B. The depth and breadth of Toronto’s scoring is remarkable, and the decline of Marner and William Nylander has been greatly exaggerated. But for long, disturbing stretches, the club’s thin blue line and sporadic commitment to getting the puck out of its own zone has been disturbing. Two months of Frederik Andersen’s excellence has masked more problems than you think.
16. Dallas Stars
B-. Call it the Ken Hitchcock Effect (and credit a primary assist to Ben Bishop). Those seemingly run-and-gun Stars actually rank higher in goals allowed (10th) than goals scored (12th). One of the many clubs entrenched in the mushy middle that is looking to break away in the second half.
C-. We expected a decline with the off-season departures of Artemi Panarin, Scott Darling and Niklas Hjalmarsson, but could we actually see both Pittsburgh and Chicago miss the playoffs? The good news for Blackhawks fans: No western club will have more home games coming their way in the second half.
18. New York Rangers
C+. Maybe free agent prize Kevin Shattenkirk is more of a three-four than a one-two. Maybe dependable second-line centre Derek Stepan is more difficult to replace than the Rangers hoped. And maybe getting outshot by an average of two shots a night will catch up to New York?
19. Minnesota Wild
C. The Wild have dealt with injuries aplenty and still suffer from a dearth in offence. So when their team defence and goaltending aren’t spectacular, this group struggles. And yet, they’re good enough to remain wild-card relevant.
C. There are points of optimism in Philly: Claude Giroux’s bounce back, Robert Hagg’s emergence, Sean Couturier’s two-way play. But, like last season in Calgary, Brian Elliott has toggled between hot and cold, and we may look back at the Flyers’ 10-game losing skid as the run that cost them a wild-card spot.
C-. Halfway through the season, and the two-time defending champs are outside the playoff picture. Kris Letang is in the rumour mill. Matt Murray’s shaky health has underscored Marc-Andre Fleury’s value. A team led by Sidney Crosby, Evgeni Malkin and Phil Kessel is looking to add offence before the trade deadline?! Not where we thought they’d be.
C. Mathew Barzal has become one of the season’s best first-half stories. Ditto Josh Bailey. The solidification of the Belmont Park site for a new arena is wonderful news. Still, the goaltending has been atrocious, and we wonder what type of effect another post-season miss might have on the John Tavares negotiations. Losers of seven of their past 10, the Isles are on track to be on the outside looking in.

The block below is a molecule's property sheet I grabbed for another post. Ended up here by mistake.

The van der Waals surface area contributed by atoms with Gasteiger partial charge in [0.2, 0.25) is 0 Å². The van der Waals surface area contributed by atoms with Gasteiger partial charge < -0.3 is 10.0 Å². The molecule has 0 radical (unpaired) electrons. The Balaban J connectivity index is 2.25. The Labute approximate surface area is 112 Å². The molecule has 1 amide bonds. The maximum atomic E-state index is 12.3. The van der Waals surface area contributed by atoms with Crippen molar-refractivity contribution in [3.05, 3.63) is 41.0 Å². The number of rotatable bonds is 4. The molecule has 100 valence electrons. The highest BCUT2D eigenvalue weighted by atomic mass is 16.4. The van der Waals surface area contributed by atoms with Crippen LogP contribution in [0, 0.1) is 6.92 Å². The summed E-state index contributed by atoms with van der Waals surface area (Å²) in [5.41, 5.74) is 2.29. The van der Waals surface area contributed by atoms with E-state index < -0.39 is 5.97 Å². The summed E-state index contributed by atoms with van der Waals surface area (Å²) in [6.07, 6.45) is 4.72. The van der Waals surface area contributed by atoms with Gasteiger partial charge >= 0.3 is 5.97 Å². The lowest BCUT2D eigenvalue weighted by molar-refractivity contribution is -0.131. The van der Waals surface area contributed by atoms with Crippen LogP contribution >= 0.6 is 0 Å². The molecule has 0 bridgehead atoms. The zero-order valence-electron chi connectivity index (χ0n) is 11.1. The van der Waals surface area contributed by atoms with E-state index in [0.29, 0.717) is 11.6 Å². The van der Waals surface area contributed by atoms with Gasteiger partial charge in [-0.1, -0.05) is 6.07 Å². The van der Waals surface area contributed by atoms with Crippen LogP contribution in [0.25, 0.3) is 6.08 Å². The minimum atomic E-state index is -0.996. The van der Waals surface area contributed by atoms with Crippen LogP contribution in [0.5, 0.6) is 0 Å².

23. Calgary Flames
C-. We applauded GM Brad Treliving’s off-season, how he added Travis Hamonic to an already-solid D core and found himself a true No. 1 goalie in Mike Smith. But the Flames’ top-heavy offence and shaky special teams aren’t doing the trick, and with Anaheim surging, Calgary needs to get in gear fast if it’s to avoid the lottery.
24. Florida Panthers
D+. No team gives up more shots per night than the Panthers (35-plus), who only seem to win when either Roberto Luongo or James Reimer does a headstand. The cost-cutting measures that saw Reilly Smith, Jonathan Marchessault, Jaromir Jagr, Thomas Vanek and Jason Demers leave town have taken their toll.
25. Edmonton Oilers
D. Just when you think Edmonton is getting some Christmas mojo and preparing to take a run up the standings, the team loses consecutive games at home by a combined score of 10-0. Reality bites.
D-. The biggest problem for the Atlantic’s Red Wings may be that Ottawa, Montreal, Buffalo and Florida could all out-awful them and get better draft lottery odds.
D-. Marc Bergevin’s heavily criticized summer moves have yet to bear fruit in a half season marred with scoring droughts, uninspired efforts, injuries, nasty gossip, Bronx cheers for franchise stars, and a hot new Trade Rumour of the Week.
D+. Heck of an autumn for Vancouver, which came out of the gate ultra-competitive under new boss Travis Green. There’s so much to get excited about over Calder candidate Brock Boeser. Chris Tanev, Bo Horvat and Derek Dorsett were all off to nice starts until injuries struck. Alas, the depth just isn’t there, and a true No. 1 goalie remains a mystery in a city that used to have too many of that thing.
29. Ottawa Senators
F. Everyone who screamed about how the Sens overachieved last season has a right to say, “I told you so.” But when you look at the names on the roster, there’s no way Ottawa should be this bad. The Sens won 11 playoff games last spring. It’s taken them three months to win 12 in the regular season.
30. Buffalo Sabres
F. The Buffalo Bills qualified for the post-season for the first time in 18 years. So, there’s that.
31. Arizona Coyotes
F. The Vegas odds-makers had the Coyotes slotted as 1,000/1 long shots to win the Stanley Cup on Dec. 1. Now, they won’t even take your money. Arizona is off the board and lottery-bound, again.